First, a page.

This is the first novel I’ve read for this blog and the first in a fairly long series of Wing Commander novels. It was published in 1992, which puts it around the time of Wing Commander 2. The story is set, however, during the Secret Missions 2 campaign and is a retelling of that expansion pack.
The story is told mainly from the point of view of Hunter who takes the role of the maverick hero, but is also told from the perspective of Hobbes and K’Kai (a Firekkan pilot). The book starts out with Hobbes defection from the Kilrathi. A small group of Kilrathi have realised that the war is pointless with neither side able to gain superiority and therefore bringing no honour to those involved. This rebellion aims to overthrow the emperor and needs the aid of the humans to do it so Hobbes is ordered to surrender the ship he commands.
Meanwhile, Hunter is taking leave on Firekka and getting very drunk with K’Kai a Firekkan pilot who is something of a rebel to have volunteered for pilot training in the first place. He is recalled back to the Tigers Claw, extremely hung over after his first night to fly patrols after some Kilrathi have unexpectedly shown up in the area. He ends up rescuing Hobbes’s Fralthi as it comes under attack from other Kilrathi ships and in return Hobbes transfers the loyalties of his second in command (Hirha) to Hunter himself, resulting in Hunter now having his own slave Kilrathi which he is less than thrilled about.
From here on the plot follows the game fairly closely with the Kilrathi arriving in force for their ceremony, which Hobbes gives the details of. The humans disrupt the ceremony by attacking it with marines which leads to the shaming of all Kilrathi involved and they all retreat since they no longer have the favour of their war-god. This is more or less where the game ended. However, in the book the Firekkan leaders are kidnapped by Thrakhath. Confed are doing nothing to save them and Hunter, Kirha and K’Kai end up hatching a plan to go in and rescue them from Kilrathi space single-handedly. They plan to hijack the Bonnie Heather for this but Paladdin and his comms officer Gwen agree to go along. Suffice to say that the plan succeeds and they rescue the leaders with the unfortunate death of Gwen. At the end of the novel, Hunter releases Kirha from his bond and makes him a free Kilrathi.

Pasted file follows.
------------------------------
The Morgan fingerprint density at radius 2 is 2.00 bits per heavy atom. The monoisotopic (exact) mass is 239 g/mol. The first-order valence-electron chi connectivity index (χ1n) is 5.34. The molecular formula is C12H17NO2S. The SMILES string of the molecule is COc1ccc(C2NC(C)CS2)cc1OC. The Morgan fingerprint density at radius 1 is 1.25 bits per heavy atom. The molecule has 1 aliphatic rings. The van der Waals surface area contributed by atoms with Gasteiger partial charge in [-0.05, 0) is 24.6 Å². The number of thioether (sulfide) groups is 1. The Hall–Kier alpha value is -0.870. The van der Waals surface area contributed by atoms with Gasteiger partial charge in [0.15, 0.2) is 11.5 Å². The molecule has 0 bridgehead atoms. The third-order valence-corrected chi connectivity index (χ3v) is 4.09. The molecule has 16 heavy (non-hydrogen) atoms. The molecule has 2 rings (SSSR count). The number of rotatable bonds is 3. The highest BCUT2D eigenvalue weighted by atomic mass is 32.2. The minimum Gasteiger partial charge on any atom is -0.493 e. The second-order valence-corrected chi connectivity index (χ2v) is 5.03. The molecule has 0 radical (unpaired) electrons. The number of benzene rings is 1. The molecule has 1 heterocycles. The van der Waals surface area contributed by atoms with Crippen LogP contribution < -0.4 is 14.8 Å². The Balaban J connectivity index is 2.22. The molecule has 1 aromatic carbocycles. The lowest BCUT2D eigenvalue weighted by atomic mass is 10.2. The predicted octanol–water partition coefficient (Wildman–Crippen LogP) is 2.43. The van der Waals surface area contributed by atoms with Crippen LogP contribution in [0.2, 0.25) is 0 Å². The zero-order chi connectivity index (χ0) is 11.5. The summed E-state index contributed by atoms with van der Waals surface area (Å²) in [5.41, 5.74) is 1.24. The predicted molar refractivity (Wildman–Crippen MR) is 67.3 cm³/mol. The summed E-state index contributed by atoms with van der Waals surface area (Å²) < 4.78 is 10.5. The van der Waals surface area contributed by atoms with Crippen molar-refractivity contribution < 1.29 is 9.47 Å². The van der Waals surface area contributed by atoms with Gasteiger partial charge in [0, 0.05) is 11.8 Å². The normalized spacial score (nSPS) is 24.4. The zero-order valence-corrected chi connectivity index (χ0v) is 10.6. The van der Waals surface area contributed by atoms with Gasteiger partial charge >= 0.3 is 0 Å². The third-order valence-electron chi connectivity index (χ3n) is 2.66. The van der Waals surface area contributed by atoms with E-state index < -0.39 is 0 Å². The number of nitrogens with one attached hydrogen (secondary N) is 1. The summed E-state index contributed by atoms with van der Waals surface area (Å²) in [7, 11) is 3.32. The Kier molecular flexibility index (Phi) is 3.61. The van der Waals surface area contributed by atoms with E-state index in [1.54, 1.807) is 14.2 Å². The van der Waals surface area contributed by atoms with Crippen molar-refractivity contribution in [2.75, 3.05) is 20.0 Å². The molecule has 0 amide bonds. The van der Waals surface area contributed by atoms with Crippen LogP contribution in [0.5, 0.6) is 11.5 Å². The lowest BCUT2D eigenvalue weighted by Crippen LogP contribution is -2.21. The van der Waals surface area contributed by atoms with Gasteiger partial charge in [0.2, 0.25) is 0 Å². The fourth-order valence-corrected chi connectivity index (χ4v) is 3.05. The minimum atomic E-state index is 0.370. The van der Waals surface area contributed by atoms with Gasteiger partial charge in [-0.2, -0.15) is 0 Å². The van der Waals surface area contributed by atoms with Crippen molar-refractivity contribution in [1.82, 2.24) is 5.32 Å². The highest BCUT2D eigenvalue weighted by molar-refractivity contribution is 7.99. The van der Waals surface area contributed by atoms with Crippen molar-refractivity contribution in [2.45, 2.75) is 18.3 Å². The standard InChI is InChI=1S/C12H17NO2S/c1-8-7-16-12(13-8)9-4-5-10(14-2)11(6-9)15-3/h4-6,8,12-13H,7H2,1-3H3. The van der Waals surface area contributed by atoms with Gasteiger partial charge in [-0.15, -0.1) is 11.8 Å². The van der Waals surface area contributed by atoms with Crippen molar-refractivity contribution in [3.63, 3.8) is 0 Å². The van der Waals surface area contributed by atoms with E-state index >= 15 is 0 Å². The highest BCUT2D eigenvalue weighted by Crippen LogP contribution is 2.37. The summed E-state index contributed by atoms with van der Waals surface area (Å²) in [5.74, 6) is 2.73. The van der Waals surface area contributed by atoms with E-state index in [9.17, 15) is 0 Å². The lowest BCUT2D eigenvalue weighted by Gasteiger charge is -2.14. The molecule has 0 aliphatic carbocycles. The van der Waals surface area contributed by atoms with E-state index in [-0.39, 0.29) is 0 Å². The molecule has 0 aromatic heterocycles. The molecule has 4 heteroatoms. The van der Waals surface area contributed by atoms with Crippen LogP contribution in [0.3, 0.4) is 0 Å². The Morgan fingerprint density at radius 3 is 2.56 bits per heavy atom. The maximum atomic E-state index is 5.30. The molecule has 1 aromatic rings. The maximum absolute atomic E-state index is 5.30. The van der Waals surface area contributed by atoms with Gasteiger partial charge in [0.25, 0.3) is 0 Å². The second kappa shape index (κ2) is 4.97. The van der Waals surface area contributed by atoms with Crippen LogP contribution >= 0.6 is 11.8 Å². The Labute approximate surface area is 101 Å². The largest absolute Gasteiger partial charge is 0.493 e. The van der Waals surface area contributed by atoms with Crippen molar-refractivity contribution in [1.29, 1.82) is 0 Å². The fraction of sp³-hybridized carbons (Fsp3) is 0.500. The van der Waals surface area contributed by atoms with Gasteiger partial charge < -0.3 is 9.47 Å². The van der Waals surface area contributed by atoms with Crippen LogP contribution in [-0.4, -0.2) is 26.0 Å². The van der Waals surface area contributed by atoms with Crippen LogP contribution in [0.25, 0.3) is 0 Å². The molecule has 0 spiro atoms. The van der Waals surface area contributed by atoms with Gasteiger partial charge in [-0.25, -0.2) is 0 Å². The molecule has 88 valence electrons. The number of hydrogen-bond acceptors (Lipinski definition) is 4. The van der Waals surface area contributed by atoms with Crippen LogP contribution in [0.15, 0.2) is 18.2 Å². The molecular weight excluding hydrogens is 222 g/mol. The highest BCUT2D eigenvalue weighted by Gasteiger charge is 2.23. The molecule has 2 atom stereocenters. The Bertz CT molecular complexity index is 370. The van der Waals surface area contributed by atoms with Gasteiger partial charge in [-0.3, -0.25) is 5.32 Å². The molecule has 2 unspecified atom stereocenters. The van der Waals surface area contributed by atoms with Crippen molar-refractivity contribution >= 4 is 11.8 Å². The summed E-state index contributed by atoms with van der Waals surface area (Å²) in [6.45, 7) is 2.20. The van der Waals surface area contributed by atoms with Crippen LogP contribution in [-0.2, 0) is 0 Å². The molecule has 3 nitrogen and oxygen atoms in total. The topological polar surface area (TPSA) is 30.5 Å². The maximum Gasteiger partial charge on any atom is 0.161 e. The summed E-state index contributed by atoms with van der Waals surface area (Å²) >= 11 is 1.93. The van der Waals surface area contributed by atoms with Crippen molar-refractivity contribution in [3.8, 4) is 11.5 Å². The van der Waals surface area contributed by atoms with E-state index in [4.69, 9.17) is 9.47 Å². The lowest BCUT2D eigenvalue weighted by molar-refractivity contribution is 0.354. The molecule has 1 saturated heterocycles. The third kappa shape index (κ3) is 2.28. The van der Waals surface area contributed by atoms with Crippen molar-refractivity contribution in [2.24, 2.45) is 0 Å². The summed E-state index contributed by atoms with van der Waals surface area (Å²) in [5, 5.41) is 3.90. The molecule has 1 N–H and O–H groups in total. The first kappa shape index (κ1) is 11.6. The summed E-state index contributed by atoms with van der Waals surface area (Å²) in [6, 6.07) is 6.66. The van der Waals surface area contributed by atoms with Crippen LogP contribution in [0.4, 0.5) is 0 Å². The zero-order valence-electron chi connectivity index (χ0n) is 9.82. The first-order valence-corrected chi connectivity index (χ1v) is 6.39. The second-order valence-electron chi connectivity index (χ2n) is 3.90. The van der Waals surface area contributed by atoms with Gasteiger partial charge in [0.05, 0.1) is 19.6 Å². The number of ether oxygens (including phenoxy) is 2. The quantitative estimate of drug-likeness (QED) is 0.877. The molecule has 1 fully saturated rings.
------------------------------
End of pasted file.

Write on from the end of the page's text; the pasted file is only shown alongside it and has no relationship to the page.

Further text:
The plot is simple enough then and follows the game very closely. It’s written in a fast paced, easy to read style with a lot of background on the characters and cultures that there wasn’t room for in the game. It’s certainly a change of style from the confederation handbook, which was heavy on the science and this is far more along the lines of your typical space opera and was an entertaining if unchallenging read.
It’s not at all what I expected actually. I didn’t think it would be so faithful to the games but it didn’t come across as rehashing old material either. I’ve only read a few novels based on games, namely the Tex Murphy and Gabriel Knight novels. Both of these were decent enough books but they simply retold the story from the game and didn’t add anything. This on the other hand fleshed out the storyline of Secret Missions 2 and for the most part happened away from the games plotline whilst being based around the same events. The game was extremely limited in the story it could tell with nearly everything happening in either the bar or the briefing room. With these constraints off, the story gets some room to move and is far better for it.
I will say that the book did get a little cheesy at times with, for instance, all the usual rubbish about alien races not understanding each other that you could read in a million other sci-fi books. Also, I wouldn’t say the characters were one-dimensional but they are only really caricatures. Wing Commander wasn’t known for its intellectual storylines though and it all fits in with the game perfectly. I very much enjoyed reading this, far more than I thought I would. You can get through the whole book in a few hours and if you are a Wing Commander fan, it should be compulsory reading.